The article states “he feared that critics in the special operations community would blame him while glossing over decisions by the high officers that contributed to the deaths. ‘they’re going to say: ‘Yep, it’s all your fault. You left him up there, behind, alive,” he said. This shows that officer slabanski feels like he should not entirely take the blame for the deaths that happned the war, and that others should be held accountable as well. He feels like he is taunted of the decision he has made while the higher ranked officers are not put to blame despite the fact that slabanski “requested to delay the mission by 24 hours to reduce the risks” but is denied the request to do so by the higher ranked officers.
What was confusing in his confession was that he never admitted that he was in charge and he was responsible for war crimes. He quoted General Curtis Le May telling him that if they lost the war they would have been both judged for war crimes they committed. He also questioned, what is the difference between the war crime offender who won a war and who lost a war? In that unanswered question, one could find moral regret for what McNamara was part. Even more, his voice struggles with horrible facts
War is not an easy task to get through and these men all had different coping methods. O’Briens intended audience is people who have an interest in war, and uses mortality and death, along with morality to help the audience get a deeper understanding of what could possibly occur at war. First, O’Brien discusses how mortality and death greatly affected many of the men around him. In the chapter ”In the Field” Kiowa is gone and there is nothing they could do to save him. The
Himmelstoss arrives at the front; when the men see him, Tjaden insults him. The men’s lieutenant gives them light punishment but also lectures Himmelstoss about the futility of saluting at the front. Paul and Kat find a house with a goose and roast the goose for supper, enjoying a rare good
Throughout The Red Badge of Courage, by Stephen Crane, Henry Fleming makes mistakes and has to relearn what he is capable of. His transgressions include running from a battle, abandoning a dying man, and lying to his comrades. Tim O’Brien defines what a true war story is in his book The Things They Carried, and states that, “A true war story is never moral. It does not instruct, nor encourage virtue, nor suggest models of proper human behavior…” Although the youth makes many mistakes throughout The Red Badge of Courage, and many immoral acts are portrayed, it is not a true war story according to Tim O’Brien’s definition. To begin with, The Red Badge of Courage does not show an “absolute and uncompromising allegiance to obscenity and evil,” because throughout the novel, good deeds are shown, and Henry finds role models that are ideals of virtue in war.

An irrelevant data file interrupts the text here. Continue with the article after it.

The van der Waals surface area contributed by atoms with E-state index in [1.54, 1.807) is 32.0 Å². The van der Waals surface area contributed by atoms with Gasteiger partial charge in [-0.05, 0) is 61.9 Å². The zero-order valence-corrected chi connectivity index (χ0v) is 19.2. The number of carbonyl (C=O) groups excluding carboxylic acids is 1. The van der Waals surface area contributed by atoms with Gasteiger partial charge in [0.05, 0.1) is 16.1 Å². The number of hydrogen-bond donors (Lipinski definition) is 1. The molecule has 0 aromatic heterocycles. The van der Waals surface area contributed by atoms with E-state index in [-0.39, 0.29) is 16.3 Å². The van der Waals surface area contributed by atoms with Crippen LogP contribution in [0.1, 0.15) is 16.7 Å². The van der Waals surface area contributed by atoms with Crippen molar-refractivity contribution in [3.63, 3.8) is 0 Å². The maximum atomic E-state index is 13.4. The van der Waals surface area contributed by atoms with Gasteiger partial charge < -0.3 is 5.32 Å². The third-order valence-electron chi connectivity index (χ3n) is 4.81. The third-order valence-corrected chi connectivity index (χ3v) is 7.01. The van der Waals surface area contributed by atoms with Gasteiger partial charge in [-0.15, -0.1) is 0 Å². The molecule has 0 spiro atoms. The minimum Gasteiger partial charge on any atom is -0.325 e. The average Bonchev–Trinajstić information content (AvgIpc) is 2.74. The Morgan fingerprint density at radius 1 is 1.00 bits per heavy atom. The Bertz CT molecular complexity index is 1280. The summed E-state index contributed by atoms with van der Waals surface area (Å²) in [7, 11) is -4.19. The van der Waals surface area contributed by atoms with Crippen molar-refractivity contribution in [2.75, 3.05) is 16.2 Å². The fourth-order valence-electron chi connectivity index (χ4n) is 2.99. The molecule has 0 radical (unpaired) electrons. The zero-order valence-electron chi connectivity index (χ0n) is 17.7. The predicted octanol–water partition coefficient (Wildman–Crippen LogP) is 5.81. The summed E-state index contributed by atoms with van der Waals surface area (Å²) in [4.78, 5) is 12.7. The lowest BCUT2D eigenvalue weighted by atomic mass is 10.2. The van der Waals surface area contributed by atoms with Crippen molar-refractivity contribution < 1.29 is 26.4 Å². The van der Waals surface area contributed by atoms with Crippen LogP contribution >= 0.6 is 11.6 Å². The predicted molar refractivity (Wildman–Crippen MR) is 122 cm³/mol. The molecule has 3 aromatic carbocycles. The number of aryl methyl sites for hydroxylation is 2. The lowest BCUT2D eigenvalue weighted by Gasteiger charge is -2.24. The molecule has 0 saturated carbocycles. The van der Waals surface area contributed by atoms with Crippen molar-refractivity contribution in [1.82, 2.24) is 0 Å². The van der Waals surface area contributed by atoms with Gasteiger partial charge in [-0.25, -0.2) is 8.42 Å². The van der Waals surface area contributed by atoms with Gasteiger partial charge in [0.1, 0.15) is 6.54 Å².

In conclusion, people in The Crucible lie for their personal interests, their tunnel vision haunts them in the sense that it comes back to get them in the end. This is shown by the fact that john died because he was not willing to live for false sins. In his shoes choosing to die was easy, choosing the harder right between the easier wrong is all depending on how you look at it. The consequences from the wrong choice will make your life harder while sticking to the harder right choice will make your life
The ability to forgive is entirely based on the ones involved in the incident that requires forgiveness. Some people choose to live by the policy of “forgive-and-forget.” In the book Sunflower, the main character, Simon, is unable to forgive a dying SS soldier for his actions, because the SS soldier was involved in numerous antisemitic actions throughout the war. The claim that Simon did the right thing by not forgiving him is understandable, as Simon was just like the people that the SS soldier was trained to hate. It is arguable that he could have forgiven him, as he did show genuine remorse and regret. However, most of Simon’s colleagues say that he did the right thing by not forgiving the man, and leaving the man’s forgiveness up to
The topics of guilt and friendships alone define the similarities and differences between Amir and Baba. Amir tried to make his father proud, but no matter what he did, it never seemed to work. He would listen to Baba about all of his rants, one of them being about sins. Baba sat Amir on his lap and told him "when you kill a man, you steal a life...when you tell a lie, you steal someone 's right to the truth" (18). Amir knew Baba felt strongly about the sin of theft, but he
Even him asking about his future will not change the fact he has killed and hurt many people just trying to get to his dream. Him also messing up could of got him fired, which would have had George gone just as well. So, the money they tried working for just goes down the drain once again. No matter how bad he has tried to do better, he gets himself stuck in something that will never get him to the freedom to happiness. Today Lennie would have been treated much better if he actually how people there that understand his issues.
Elie takes another path because he sees no good that came out of the humanity see saw. People were beaten and killed. The inhumanity also made him lose something he kept so dear, his religion. Overall, there is a lot that can be learned about humanity and inhumanity in Tuesday with Morrie and in Night. Even though the darkness of inhumanity can cast a shadow over the world, one must not falter to it and let one’s humanity shine